“Make sure you take your time [with the process],” Sanders said when asked what he took away from that experience. “Look through everything and all the schools that want you, and let them do their job and recruit you.”

Sanders also noted consistency as an important factor when it comes to the recruiting process, and that can be an issue for many recruits. While there certainly are programs that exercise great caution in handing out offers, there are others who aren’t as judicious in doing so. As a result there can be confusion for some prospects, as they look to figure out which schools are truly interested and which ones are merely offering multiple options at the drop of a hat.

In regards to Sanders’ ongoing recruitment, he mentioned DePaul, Texas A&M, UNLV, Rutgers, USF and Wichita State when asked which schools have been recruiting him the hardest. As for what he’s looking for, a strong coaching staff that will help him improve his game and solid academics are two keys according to Sanders. The point guard is hoping to narrow things down at the end of the month, which will allow him to focus even more of the schools that make his list heading into his senior year of high school.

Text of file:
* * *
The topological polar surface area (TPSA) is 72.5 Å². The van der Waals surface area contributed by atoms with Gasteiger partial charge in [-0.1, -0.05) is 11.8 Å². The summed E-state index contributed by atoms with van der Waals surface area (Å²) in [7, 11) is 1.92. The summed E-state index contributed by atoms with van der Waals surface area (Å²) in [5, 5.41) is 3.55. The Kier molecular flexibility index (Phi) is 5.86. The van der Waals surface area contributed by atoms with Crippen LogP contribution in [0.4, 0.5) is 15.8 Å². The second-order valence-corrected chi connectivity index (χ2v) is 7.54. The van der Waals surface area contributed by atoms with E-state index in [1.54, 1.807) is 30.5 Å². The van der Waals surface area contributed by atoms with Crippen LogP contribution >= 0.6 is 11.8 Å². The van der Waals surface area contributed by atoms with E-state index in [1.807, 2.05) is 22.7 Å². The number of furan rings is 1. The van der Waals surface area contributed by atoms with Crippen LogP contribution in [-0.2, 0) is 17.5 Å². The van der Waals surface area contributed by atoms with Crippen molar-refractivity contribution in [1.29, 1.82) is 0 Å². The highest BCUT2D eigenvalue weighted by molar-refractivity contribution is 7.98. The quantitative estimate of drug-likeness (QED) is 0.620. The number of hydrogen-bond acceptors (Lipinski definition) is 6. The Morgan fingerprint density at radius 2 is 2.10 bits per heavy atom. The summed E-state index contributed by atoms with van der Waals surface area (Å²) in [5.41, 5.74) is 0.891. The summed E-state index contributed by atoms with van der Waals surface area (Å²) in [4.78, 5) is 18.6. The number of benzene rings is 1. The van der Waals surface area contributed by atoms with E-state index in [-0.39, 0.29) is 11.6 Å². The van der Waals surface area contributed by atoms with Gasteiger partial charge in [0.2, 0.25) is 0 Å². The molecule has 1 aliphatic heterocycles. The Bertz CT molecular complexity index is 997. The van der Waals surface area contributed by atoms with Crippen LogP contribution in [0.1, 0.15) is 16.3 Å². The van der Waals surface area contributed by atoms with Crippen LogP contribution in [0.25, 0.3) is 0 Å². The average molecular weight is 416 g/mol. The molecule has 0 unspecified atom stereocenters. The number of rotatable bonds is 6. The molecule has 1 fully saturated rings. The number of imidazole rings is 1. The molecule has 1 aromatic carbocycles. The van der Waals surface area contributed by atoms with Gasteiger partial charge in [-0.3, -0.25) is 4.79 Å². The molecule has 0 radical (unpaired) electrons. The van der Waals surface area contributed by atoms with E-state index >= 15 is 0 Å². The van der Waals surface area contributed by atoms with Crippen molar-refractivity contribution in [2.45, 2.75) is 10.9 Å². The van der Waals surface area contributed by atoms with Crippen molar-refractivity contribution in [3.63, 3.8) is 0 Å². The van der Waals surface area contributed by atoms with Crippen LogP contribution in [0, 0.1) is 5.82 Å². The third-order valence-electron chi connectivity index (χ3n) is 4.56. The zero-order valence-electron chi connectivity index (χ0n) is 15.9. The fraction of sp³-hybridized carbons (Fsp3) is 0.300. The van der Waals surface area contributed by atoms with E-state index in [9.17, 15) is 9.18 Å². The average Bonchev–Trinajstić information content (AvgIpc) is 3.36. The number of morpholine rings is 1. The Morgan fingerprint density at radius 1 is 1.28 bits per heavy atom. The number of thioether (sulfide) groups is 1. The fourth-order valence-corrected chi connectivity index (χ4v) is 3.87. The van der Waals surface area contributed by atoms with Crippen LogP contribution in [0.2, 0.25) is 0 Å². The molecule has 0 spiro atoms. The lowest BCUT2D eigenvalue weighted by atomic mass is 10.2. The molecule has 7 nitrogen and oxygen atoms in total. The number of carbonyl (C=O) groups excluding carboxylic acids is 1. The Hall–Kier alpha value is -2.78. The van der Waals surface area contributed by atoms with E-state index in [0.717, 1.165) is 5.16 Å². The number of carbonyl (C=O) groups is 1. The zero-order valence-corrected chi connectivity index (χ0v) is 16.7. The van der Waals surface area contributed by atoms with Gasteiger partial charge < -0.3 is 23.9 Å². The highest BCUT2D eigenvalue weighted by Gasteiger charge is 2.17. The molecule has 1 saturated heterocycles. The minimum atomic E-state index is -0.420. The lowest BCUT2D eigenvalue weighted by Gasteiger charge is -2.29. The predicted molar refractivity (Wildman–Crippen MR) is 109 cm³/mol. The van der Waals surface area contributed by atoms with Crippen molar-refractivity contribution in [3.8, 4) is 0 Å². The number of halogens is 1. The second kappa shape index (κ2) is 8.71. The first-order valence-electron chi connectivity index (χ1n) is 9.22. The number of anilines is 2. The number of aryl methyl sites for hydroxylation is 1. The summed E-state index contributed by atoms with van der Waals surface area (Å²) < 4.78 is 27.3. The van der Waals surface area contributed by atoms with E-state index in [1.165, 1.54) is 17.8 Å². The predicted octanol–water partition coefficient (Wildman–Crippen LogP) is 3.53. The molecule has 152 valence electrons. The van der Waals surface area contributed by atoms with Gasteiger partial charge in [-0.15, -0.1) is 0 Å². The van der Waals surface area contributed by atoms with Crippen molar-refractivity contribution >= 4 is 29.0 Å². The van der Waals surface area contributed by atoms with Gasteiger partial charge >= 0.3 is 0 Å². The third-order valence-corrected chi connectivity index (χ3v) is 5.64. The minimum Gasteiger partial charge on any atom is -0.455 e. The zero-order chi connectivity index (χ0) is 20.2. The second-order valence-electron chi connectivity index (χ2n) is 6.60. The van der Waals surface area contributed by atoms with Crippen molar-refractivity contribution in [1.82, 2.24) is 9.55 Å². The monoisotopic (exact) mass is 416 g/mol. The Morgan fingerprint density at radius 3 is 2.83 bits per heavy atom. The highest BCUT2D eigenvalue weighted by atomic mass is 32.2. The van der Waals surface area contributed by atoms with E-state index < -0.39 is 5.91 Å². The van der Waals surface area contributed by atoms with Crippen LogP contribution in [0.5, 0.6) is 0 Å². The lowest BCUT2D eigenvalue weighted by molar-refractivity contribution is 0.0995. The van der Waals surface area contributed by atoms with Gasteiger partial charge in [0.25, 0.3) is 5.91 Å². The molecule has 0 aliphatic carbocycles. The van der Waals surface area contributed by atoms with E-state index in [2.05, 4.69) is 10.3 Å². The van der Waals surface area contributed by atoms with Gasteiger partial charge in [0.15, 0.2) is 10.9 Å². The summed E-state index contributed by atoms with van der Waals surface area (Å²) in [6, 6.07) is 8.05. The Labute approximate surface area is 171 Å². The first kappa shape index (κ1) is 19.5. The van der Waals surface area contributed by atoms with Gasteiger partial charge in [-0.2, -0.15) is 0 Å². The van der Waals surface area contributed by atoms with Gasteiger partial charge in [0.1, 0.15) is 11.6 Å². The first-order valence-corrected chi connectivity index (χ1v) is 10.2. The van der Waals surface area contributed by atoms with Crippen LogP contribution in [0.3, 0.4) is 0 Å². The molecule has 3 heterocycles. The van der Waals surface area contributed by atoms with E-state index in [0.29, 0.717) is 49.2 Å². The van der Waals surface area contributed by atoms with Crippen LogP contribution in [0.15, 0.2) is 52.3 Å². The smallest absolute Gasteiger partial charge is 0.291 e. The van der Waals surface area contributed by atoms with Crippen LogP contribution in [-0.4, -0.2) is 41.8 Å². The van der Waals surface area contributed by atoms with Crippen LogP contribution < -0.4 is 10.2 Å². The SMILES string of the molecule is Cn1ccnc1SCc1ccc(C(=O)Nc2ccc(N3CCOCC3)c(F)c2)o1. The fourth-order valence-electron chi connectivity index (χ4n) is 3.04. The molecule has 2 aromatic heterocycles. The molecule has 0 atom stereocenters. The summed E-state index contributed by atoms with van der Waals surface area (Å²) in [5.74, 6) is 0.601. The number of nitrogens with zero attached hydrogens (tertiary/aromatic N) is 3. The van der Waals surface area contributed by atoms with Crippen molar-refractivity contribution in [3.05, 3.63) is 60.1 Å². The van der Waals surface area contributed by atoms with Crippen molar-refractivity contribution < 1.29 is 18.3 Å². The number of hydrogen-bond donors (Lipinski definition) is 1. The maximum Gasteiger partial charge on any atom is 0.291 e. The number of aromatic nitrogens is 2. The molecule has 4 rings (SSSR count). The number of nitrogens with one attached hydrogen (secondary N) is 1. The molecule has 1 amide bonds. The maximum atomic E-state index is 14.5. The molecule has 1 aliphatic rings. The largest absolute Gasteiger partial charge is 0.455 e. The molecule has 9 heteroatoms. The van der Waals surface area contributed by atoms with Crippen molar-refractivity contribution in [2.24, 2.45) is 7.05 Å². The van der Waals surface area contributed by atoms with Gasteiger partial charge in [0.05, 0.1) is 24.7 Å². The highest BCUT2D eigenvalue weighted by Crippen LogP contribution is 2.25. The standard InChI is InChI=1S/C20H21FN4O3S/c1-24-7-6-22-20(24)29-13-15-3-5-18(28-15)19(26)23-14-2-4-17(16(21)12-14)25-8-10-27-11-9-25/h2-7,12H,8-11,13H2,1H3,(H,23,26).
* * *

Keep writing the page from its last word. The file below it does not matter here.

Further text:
Dorsey solid but Brunson displays better lead guard skills in win: One of the most intriguing individual matchups in the Fab 48 showcase games was that between Mac Irvin Fire floor general Jalen Brunson and Belmont Shore’s Tyler Dorsey. While both players were productive, with Brunson’s sparking a second-half comeback for the Fire, it was evident which player is further along when it comes to being able to run a team at the college level. That would be Brunson, who displayed a solid balance of attacking the defense in search of his own looks with the need to make sure his teammates wound up with the ball in advantageous positions himself.